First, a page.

Dear America: From the "Mad Black Woman"

Nakesha Moore is on her way to becoming well known in the world of contemporary poetry. Currently a featured artist on The Speak Life Tour, Nakesha is sharing her work with audiences all over the country. She started writing as a child and her poetry has grown with her. Each poem reflects real life experiences. She refuses to water anything down. This makes her controversial yet relatable to the masses. A tortured childhood, abusive relationships, and grief are all subjects Nakesha has chosen to delve into honestly. With a raw openness that few possess, she skillfully manages to make you feel every emotion. When asked by a local reporter why she writes, she answered “Because I am a writer”.


Dear America,

In the interest of full disclosure, I must admit there are several four-letter words that I was tempted to use in lieu of “Dear”. But when your name is “Nakesha”, you can only push it so far before you’re labeled as the "mad black woman". You know what I mean, the neck-jerking, eye-rolling, finger-snapping stereotype. I grew up hating my name. When I was younger, couldn’t have been older than ten, I remember overhearing my mother tell a friend that it was unfortunate because employers and colleges would know I was black by my name.

Later I asked why she chose to name me that. She told me that she let my father name me because I was his first child. After that it became an ongoing joke. Of course, my alcoholic, drug-addict father would choose a name like “Nakesha”. In hindsight, I wonder why I didn’t question why people knowing I was black was a bad thing. But it was understood that it was, indeed, a bad thing.

In the 1940’s, Mamie Phipps Clark and her husband conducted a study. They presented children of different races, with a black doll and a white doll. They asked questions like, “Which doll is pretty? Which doll is ugly? Which one is good? Which doll is bad?” Spoiler alert, the black doll was always chosen as the negative answer, even among the black children. Even at elementary school age, black children feel inferior.

The Kenneth en Mamie Clarks' doll experiments grew out of Mamie Clark's master's degree thesis. They published three major papers between 1939 and 1940 on children's self perception related to race. Their studies found contrasts among African-American children attending segregated schools in Washington, DC versus those in integrated schools in New York.

Where does this sense of inferiority stem from? Perhaps it’s not seeing many positive characters of color on their favorite tv shows. Or it could be that most of the required reading in school centers around people who are not brown. Maybe it’s the fact that our history is limited to 28 (29 every four years) days a year. And even that history only dates back to The Middle Passage. I googled “Middle Passage” to ensure that I remembered correctly. This is what I found…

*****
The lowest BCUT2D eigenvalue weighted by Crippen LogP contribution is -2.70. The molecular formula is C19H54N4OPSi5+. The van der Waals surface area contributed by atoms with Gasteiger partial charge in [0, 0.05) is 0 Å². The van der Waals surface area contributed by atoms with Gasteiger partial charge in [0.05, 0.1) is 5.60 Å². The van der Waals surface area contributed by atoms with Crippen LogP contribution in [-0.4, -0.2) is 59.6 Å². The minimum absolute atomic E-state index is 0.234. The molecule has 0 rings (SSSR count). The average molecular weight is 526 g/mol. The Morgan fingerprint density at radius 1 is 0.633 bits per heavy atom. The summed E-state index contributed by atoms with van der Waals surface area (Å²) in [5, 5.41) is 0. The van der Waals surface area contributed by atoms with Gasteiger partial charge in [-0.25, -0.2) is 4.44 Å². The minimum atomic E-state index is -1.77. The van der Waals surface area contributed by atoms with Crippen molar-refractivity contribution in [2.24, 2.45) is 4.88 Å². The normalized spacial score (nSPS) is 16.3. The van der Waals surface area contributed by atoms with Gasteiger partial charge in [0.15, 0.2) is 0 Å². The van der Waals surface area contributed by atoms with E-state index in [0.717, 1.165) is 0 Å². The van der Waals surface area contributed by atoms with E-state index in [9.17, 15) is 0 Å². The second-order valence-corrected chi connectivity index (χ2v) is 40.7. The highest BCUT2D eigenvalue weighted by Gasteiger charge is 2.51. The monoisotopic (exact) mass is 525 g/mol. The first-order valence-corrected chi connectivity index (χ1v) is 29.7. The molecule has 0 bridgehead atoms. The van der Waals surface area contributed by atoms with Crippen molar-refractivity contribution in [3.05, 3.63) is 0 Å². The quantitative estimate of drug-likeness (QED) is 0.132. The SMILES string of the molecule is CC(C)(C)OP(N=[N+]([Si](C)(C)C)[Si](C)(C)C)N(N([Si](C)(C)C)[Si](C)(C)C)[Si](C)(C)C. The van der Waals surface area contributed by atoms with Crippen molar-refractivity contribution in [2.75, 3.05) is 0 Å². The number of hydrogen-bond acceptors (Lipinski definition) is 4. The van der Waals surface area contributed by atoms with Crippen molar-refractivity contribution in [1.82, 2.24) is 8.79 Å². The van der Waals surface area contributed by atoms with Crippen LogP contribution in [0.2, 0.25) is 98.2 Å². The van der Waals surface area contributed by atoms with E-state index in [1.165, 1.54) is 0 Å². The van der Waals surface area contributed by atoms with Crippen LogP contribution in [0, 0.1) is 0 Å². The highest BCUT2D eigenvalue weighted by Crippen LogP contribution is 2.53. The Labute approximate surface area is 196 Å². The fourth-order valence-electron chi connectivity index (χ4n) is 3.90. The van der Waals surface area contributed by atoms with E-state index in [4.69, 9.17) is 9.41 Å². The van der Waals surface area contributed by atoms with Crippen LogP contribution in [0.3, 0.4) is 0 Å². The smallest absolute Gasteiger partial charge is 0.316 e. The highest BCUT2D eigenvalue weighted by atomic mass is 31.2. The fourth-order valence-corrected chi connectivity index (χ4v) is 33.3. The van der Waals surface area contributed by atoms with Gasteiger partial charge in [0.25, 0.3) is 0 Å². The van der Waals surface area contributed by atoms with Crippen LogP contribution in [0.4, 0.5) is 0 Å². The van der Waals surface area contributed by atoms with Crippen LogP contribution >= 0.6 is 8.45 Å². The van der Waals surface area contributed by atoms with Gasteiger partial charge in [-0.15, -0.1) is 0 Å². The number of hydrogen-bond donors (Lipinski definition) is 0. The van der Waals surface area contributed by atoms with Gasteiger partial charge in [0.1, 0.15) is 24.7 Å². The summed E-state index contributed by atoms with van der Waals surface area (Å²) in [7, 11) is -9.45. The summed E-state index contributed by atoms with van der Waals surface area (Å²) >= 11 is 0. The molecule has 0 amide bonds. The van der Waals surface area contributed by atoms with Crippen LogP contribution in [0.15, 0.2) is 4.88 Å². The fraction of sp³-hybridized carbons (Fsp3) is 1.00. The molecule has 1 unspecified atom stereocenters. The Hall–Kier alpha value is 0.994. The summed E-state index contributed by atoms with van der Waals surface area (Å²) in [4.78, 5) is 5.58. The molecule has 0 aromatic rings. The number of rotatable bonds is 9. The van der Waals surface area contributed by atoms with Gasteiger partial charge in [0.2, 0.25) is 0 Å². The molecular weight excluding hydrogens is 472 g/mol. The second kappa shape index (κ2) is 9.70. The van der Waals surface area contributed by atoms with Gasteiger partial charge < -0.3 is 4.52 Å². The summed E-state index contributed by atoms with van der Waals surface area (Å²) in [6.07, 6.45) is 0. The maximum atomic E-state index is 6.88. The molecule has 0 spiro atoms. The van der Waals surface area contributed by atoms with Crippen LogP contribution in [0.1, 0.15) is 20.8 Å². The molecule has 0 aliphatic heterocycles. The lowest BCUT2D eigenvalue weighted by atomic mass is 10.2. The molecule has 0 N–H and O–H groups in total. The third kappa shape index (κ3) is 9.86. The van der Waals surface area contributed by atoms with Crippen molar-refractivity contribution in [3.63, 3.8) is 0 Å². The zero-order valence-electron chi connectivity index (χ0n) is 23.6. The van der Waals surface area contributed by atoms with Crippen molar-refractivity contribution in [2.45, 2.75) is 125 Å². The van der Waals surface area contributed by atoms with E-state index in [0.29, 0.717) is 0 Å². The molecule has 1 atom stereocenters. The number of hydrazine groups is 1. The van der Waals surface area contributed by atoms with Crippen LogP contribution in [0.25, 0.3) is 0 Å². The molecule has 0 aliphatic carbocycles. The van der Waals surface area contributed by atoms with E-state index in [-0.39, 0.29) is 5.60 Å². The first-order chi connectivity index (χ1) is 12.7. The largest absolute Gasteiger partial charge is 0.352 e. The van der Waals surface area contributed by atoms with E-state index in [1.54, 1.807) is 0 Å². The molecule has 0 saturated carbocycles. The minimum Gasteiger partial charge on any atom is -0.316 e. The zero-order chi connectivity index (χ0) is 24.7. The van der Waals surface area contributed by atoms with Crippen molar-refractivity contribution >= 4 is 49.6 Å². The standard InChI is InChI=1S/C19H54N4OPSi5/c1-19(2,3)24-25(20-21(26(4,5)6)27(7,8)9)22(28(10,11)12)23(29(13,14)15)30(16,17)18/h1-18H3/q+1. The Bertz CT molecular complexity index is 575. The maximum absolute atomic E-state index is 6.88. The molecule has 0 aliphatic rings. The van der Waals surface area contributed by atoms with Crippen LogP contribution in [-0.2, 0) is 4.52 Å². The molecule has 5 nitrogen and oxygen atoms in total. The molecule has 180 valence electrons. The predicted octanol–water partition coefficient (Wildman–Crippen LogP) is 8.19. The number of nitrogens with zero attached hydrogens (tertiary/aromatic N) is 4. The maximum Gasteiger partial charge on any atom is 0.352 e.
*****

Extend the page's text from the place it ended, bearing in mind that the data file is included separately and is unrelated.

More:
“The Middle Passage refers to the part of the trade where Africans, densely packed onto ships, were transported across the Atlantic to the West Indies.”

Hmmm.

That phrasing does very little to describe the horror of what happened. In school, we learned that America was a melting pot, full of immigrants. We were taught English history, German history, Chinese history, Russian history, Spanish history. Yet, never did we learn any genuine African history. That sends a very clear message of non-importance.

When I became a mother I made a conscious decision that my children would love their skin. And I thought I was successful until my daughter asked me why she had more white Barbie dolls. Without thinking, I answered her honestly. Black dolls cost more. Then I began to wonder why that is. Why do black dolls cost more than an identical white doll?

It’s almost like the toymakers either don’t want us to have black dolls or they know we’ll pay more to get it.

Hmmm.

Last night I watched the BET awards. I don’t keep up with much modern hip-hop but the I like to know what music is popular, because my children hear it at school and come home singing the lyrics. I think it was 3 or 4 years ago when my son told me he “was in love with the coco”. A quick web search let me know the song was not about hot chocolate or coco puff cereal.

An hour or so into the award show, I didn’t know if I should scream or cry. Hip-Hop was born to be a creative form of activism, to empower our people. Last night, I saw scantily clad women simulating sex acts as dance and rappers glorifying drugs, crime, and the degradation of women. And I saw an audience full of people bobbing their hands, and singing and dancing along. And I mourned. I grieve for Public Enemy, KRS-One, Nas and many others. I began to wonder when the message was lost. What happened? Who killed hip-hop. Then I realized. Money. The record execs took the only outlet we had. They paid the artists to sell-out. What was once uplifting, became gravity. And we lost ourselves under the weight. All it took was money. Hmmm.

I used to tell my children that if they are in danger, they can trust a police officer to help them. Now I tell them to “do whatever the officer says, no matter what. Just stay alive. Give me time to get to you and fix it. But you have to do whatever it takes to live.” Every time my children leave for school or camp, I fear that it may be the last time I see them.

Will today be the day that I fit the description? Will my children become orphans? Will I be murdered? Will they say I hung myself with a trash bag? Will they say I attacked them and they had no choice but to kill me? I keep my phone handy, with the camera on the home screen. So that if something happens, I can record. Because surely, if there’s a video and I comply, I’ll be safe. Right? There will be justice, right?

Dear America: Why do you hate me so?

Dear America: My life matters.

Dear America: You lied.

From Nakesha, The Mad Black Woman. (Insert your own eye-roll here)